Beacon Lesson Plan Library


Amy Jones


This lesson teaches students how to ask and tell the time of day and to relate the times of everyday school activities in the target language of French.


The student understands oral messages that are based on familiar themes and vocabulary (e.g., short conversations between familiar persons on familiar topics such as everyday school and home activities).


-Overhead projector
-3 Overhead transparency sheets
-Drawing paper, two sheets per student
-Pencils and colored markers
-A real clock
-Poster board
-Student copies of the L'heure Assessment (See Associated File)


1. Prepare a poster with the numerals and number words in French from 1-29.
2. Prepare 3 overhead transparency sheets: 1) telling time vocabulary; 2) sample school schedule with classes (les cours vocabulary)--See Associated File; 3) different times of the day in clock faces and digital clock forms.
3. Set up overhead projector.
4. Make sure you have enough drawing paper to give each student 2 sheets each.
5. Make copies of the L'heure Assessment (See Associated File) to assess comprehension after the four lessons are taught and practiced.


NOTE: Before teaching these lessons on telling time in French, a lesson(s) on the French numbers from 1-29 is necessary. It is also recommended that a few time expressions be taught each day in four lessons rather than all of them in one class period. Here is a suggestion for a possible plan: Day 1: Il est deux heures, trois heures, etc.; Day 2: Il est deux heures dix, etc.; Day 3: Il est deux heures et demie, et quart, etc.; Day 4: Il est deux heures moins dix du soir, etc.

1. Review the French numbers from 1-29 in spoken and written French with the students. Have a list of these numbers on the board or on a separate poster in front of the classroom. Explain that only these numbers are spoken when telling time in French, even though they will see numerals up to 59 when writing the time in French, just as in English.

2. Direct the students' attention to the overhead projector where the telling time vocabulary is displayed.

3. Have the students repeat after you the vocabulary associated with telling time in French for each clock shown, modeling the correct pronunciation.

4. Show students how the time is written for each time that they say for each clock. For example, 6h10 = Il est six heures dix = It is 6:10.

5. Introduce the two ways to ask what time it is: “Il est quelle heure?” and “Quelle heure est-il?” Model them and have students repeat after you.

6. Answer the questions, alternating between the two, by pointing to the clocks with different times on the overhead transparency.

7. Using the clock in front of the class, ask, “Il est quelle heure?” Change the clock to various times and monitor students' responses. Then have one student ask the question and a second student respond.

8. Put up the transparency that has the clock faces and digital times shown, and have the students practice their telling time vocabulary by writing the times in word form in French on their own papers, according to the times displayed on the transparency.

9. Go over the students' answers together as a class and have them correct their own papers, giving positive and corrective feedback.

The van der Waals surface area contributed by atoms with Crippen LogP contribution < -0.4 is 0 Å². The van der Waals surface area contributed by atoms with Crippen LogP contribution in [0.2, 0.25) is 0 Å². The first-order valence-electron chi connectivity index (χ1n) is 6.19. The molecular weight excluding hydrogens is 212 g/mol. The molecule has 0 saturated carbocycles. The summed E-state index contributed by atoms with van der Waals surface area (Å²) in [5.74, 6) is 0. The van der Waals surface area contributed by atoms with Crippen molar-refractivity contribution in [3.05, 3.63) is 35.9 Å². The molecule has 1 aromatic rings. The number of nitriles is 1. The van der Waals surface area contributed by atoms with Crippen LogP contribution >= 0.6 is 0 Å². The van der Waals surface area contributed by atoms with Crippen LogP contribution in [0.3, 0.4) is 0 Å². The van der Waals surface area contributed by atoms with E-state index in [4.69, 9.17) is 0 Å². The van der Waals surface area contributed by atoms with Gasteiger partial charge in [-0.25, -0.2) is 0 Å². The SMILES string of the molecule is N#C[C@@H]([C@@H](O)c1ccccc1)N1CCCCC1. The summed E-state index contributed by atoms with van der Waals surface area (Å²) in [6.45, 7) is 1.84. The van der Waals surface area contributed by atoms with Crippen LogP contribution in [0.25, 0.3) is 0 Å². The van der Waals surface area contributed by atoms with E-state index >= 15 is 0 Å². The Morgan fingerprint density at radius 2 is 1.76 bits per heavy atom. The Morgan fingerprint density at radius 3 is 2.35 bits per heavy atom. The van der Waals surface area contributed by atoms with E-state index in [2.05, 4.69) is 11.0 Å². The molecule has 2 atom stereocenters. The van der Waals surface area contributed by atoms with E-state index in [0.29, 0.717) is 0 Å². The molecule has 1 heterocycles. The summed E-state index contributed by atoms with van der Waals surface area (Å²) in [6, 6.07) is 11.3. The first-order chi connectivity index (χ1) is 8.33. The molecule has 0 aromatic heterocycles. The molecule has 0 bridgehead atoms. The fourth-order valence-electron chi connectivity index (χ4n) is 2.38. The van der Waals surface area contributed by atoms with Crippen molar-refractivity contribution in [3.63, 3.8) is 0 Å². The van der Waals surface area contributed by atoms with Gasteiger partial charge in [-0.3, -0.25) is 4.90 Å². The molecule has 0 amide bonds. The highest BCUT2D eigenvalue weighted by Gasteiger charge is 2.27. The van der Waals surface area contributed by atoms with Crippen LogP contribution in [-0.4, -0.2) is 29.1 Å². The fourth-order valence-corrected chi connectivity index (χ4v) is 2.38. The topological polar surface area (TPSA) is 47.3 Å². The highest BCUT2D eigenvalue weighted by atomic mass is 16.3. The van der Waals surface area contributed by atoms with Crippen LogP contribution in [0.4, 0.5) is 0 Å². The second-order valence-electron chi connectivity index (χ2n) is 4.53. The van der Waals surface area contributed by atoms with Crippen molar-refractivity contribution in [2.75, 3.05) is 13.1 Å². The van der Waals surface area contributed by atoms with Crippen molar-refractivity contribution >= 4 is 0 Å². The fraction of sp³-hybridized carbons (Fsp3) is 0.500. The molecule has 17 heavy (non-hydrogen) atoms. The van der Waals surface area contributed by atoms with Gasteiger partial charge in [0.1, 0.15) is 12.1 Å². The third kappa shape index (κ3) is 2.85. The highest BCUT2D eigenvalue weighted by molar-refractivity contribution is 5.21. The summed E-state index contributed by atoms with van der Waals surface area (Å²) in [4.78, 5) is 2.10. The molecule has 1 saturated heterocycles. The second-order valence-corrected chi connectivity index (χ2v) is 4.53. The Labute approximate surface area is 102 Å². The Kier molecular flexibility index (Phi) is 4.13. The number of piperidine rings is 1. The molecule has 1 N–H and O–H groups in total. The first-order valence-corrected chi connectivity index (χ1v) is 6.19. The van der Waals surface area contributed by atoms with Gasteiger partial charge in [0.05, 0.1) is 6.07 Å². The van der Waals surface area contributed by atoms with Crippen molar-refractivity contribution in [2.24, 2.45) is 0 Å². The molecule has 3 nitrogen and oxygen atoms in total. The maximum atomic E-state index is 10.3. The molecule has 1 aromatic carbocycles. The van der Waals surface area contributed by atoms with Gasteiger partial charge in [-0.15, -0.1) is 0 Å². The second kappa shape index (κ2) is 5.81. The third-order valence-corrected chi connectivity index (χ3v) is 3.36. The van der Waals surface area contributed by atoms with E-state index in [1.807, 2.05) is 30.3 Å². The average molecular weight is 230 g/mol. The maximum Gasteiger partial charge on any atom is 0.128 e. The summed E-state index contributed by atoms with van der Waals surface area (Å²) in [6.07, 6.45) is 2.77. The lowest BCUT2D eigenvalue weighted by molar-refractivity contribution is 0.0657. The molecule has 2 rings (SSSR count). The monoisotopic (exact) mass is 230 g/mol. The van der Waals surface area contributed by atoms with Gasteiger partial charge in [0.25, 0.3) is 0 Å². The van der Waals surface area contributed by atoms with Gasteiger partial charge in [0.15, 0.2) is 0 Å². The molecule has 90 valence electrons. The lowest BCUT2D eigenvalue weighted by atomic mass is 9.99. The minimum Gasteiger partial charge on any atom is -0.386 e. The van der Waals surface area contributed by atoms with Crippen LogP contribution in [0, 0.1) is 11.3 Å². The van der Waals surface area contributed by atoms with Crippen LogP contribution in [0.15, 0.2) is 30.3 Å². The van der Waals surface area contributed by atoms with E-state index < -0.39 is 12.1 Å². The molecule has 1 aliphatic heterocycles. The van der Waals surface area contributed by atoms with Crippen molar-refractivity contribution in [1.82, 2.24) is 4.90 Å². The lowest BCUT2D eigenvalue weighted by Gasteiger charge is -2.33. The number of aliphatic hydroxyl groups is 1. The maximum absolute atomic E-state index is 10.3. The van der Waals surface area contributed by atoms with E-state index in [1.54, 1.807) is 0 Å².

10. This activity will be different if you elect to teach this lesson on telling time in four class periods.
Day 1: Have students look at the sample school schedule on the overhead transparency (See Associated File), and on their own papers write the times of each class shown on the schedule in French in word and numeral form.
Day 2: Have the students draw their own class schedule in a chart form and then below their schedules write sentences in French telling the times that they have each class.
Day 3: Have the students interview a partner and write sentences in French about their partner's schedule of classes.
Day 4: Have the students draw a picture of an activity that they do, noting the time of day in which they perform it marked in the corner. For example, a picture of a person eating dinner (6h30 = 6:30). Based on the picture, the other students must give the time and the appropriate time of day. (Il est six heures et demie du soir = It is six thirty in the evening = 6:30 p.m.)

11. Assess comprehension. (See Assessments)


1. The teacher assesses students' comprehension of the asking and telling of time in French in relation to everyday school activities by collecting the assignment(s) in activity 10, grading the assignment(s), and returning to the students for feedback and corrections.
2. The teacher also assesses the students' ability to communicate with one another in the target language by monitoring and giving positive feedback and corrections when responding to the teacher's or another student's questions about time and school activities.
3. An assessment that consists of an oral and a written assessment is given at the end of the four-day lesson, or at the end of the unit that includes the telling of time in French. The oral portion assesses the student's ability to understand spoken French in relation to telling time. The written portion, the L'heure Assessment (See Associated File), assesses the student's ability to write the times of day the way it is used in spoken French. (An Answer Key for the L'heure Assessment is also provided in the associated file.)
4. The student also demonstrates the comprehension of French vocabulary that deals with everyday school activities, such as classes and schedules with times of the day.


Prepare a sample school schedule on an overhead transparency. Have a list of the school subjects in French, most are cognates, and have students make statements of time duration. Make incorrect statements about the schedule and have students correct them.

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